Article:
• Kogan’s share price should be 2.5x times the current share price, says Morningstar
  • Tassie’s MyState Bank is also undervalued despite the recent SVB collapse
  • Data insights company could triple, says Sequoia


Kogan is significantly undervalued

Morningstar believes that online retailer Kogan (ASX:KGN), trading at $3.96 today, is highly undervalued and should have a fair value closer to $10.70.

Analyst Johannes Faul says he sees “the first signs” of improvement in the company’s performance following a period of heavy product discounting.

In its most recent half-year report, Kogan revealed that the company had heavily invested in inventory and operational capacity to meet the significant growth in demand during the COVID-19 pandemic.

As lockdown orders associated with the pandemic eased, the shift in online demand left the company with surplus inventory and elevated operational expenses.

H1 FY23 however represented a half in which the company accelerated the correction of both issues. Group inventory level is now $98.3m as at 31 December 2022. This is compared to $159.9m at 30 June 2022, and $196.8m at 31 December 2021.

Management said the substantial right-sizing of inventory allowed the business to achieve operational efficiencies during the half with a gross profit of $62.9m.

Faul believes these operational efficiencies are set to continue into the second half.

He also says that Kogan may be better positioned than some to stave off competition from larger competitors like Amazon, thanks to its recent expansion to deliver bulky goods to Brisbane, Perth, and Adelaide.

“Although typically lower margin, we consider building a differentiated product offering around big-ticket items as a sound strategy,” Faul said.

“As fulfilment of bulky goods can be challenging to automate and usually requires dedicated handling, Kogan is competing less with Amazon’s fulfilment expertise, and in categories with generally less online competition overall,” he added.


MyState undervalued, not affected by SVB collapse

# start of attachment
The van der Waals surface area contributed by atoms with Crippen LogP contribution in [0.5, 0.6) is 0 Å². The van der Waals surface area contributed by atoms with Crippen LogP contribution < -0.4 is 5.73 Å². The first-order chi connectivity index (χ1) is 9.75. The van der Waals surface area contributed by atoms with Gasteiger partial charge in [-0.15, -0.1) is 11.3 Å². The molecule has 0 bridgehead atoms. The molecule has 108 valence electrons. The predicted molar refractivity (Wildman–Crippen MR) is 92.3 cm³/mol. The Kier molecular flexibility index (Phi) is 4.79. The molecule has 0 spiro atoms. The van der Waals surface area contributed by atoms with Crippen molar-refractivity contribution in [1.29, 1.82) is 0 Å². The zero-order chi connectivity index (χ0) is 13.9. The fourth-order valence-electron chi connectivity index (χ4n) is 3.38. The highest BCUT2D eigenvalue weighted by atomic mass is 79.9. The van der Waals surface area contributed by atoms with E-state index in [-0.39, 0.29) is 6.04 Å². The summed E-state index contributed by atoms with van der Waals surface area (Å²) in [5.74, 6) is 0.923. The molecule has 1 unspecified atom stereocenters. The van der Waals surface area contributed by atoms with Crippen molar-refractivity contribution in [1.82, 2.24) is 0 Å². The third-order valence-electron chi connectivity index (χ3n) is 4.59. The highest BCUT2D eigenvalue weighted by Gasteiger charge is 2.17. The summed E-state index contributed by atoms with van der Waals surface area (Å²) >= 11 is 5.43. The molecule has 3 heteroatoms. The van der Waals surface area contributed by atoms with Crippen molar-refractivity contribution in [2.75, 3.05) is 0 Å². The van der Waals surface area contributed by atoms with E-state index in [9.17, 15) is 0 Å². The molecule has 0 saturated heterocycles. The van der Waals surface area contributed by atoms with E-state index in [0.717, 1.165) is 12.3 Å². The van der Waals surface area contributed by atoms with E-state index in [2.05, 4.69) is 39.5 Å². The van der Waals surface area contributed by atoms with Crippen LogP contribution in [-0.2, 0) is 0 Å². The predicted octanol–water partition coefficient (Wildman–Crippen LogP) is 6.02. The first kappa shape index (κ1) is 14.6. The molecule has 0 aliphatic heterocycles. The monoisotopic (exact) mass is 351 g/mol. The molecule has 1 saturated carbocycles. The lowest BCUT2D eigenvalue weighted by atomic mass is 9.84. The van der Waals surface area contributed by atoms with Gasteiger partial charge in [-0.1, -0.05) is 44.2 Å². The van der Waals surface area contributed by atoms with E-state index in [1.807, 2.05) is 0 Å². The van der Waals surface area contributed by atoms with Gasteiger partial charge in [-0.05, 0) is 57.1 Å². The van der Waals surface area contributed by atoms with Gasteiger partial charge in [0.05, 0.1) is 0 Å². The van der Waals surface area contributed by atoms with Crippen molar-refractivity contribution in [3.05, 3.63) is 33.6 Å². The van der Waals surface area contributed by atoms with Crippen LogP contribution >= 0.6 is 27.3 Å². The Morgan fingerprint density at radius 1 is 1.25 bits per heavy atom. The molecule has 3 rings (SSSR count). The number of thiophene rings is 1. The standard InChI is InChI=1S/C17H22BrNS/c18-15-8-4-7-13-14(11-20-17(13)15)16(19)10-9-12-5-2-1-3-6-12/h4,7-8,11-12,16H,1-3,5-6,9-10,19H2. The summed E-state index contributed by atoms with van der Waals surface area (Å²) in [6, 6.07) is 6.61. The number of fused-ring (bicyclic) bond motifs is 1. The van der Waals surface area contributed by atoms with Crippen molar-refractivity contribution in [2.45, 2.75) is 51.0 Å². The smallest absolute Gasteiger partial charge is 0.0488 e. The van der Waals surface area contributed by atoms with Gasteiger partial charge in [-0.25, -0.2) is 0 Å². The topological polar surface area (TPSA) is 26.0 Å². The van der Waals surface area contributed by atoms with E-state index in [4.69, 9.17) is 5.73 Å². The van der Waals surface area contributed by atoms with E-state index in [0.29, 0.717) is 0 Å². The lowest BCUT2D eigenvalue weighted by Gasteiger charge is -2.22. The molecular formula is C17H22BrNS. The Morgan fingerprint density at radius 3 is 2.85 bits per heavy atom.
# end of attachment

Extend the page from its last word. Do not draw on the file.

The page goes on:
Morningstar also believes that Hobart-based Mystate (ASX:MYS) Bank is undervalued despite the collapse of Silicon Valley Bank that sent shockwaves through the global banking industry.

Senior equity analyst Nathan Zaia says Australian banks won’t be materially affected by the collapse, and has put a fair value on Mystate at $5.20 (vs the current price of $3.58).

“The full extent of the ripple effects will not be known for some time, but it seems premature to consider this a systemic issue,” Zaia says.

“We do not believe the conditions that allowed a run to happen on SVB exist for the Australian banks.”

Zaia has identifies two key differences between SVB and Australian banks.

“First is the concentration of SVB customer deposits, meaning it takes far fewer customers deciding to pull money out before creating a liquidity event,” he says.

“Second, SVB had a large percentage of their assets held in investment securities, which were out of the money, in contrast to Australian banks which primarily invest in mortgages and corporate debt.”

MyState holds just 0.3% of the mortgage market and may be overlooked by investors seeking banking exposure in favour of the Big Four.

Zaia says the bank is back on track to meet a forecast net profit of $42 million.

“Net interest margin was admittedly much weaker than we’d forecast, but larger average loan balances provided a welcome offset,” he said.

He added that the ongoing RBA rate hikes and the benefit of fixed rate loans maturing at higher rates should act as margin tailwinds for MyState.

Zaia however cautioned that the new loans will, on average, likely be written at a lower margin and offset the benefits.

“We assume loan growth slows to a low single digit by fiscal 2025, which should mean less of a need to price aggressively on customer deposits and small margin reprieve,” he says.


Pureprofile could triple

Broker Sequoia says Pureprofile (ASX:PPL) shares could triple despite forecasting a lower fair value.

Sequoia has lowered its fair value on PPL from 7.9c to 7.5c, but that price is still almost triple PPL’s current share price of 2.9c.

Pureprofile is a global data and insights company providing online research and digital advertising services for agencies, marketers, researchers and publishers.

The company has just delivered record revenue in the first half, driven by strong organic growth in its core Data & Insights business. The business is overall profitable and generating positive operating cash flow. At period end, it had cash on hand of $4.1m, with net debt of around $1m.

PPL has always signalled that the first half would be impacted by the one-off costs of investing in the D&I business internationally, to set it up for future growth.

Based on that one-off nature of the investment made, Sequoia expects a better earnings performance in the second half.

Sequoia also expects PPL to deliver increasing margins in future periods as it continues to expand the revenue base and build scale, whilst maintaining its operating cost structure.

“There is a margin opportunity from reducing the number of less profitable or marginal smaller clients and projects,” said the note from Sequoia.

“PPL margins going forward should also benefit from mix change as the higher margin D&I business grows faster than Pure.amplify Media.”

The downgrade in the Pure.amplify business however is the major reason for the lowering of the target price, says Sequoia.


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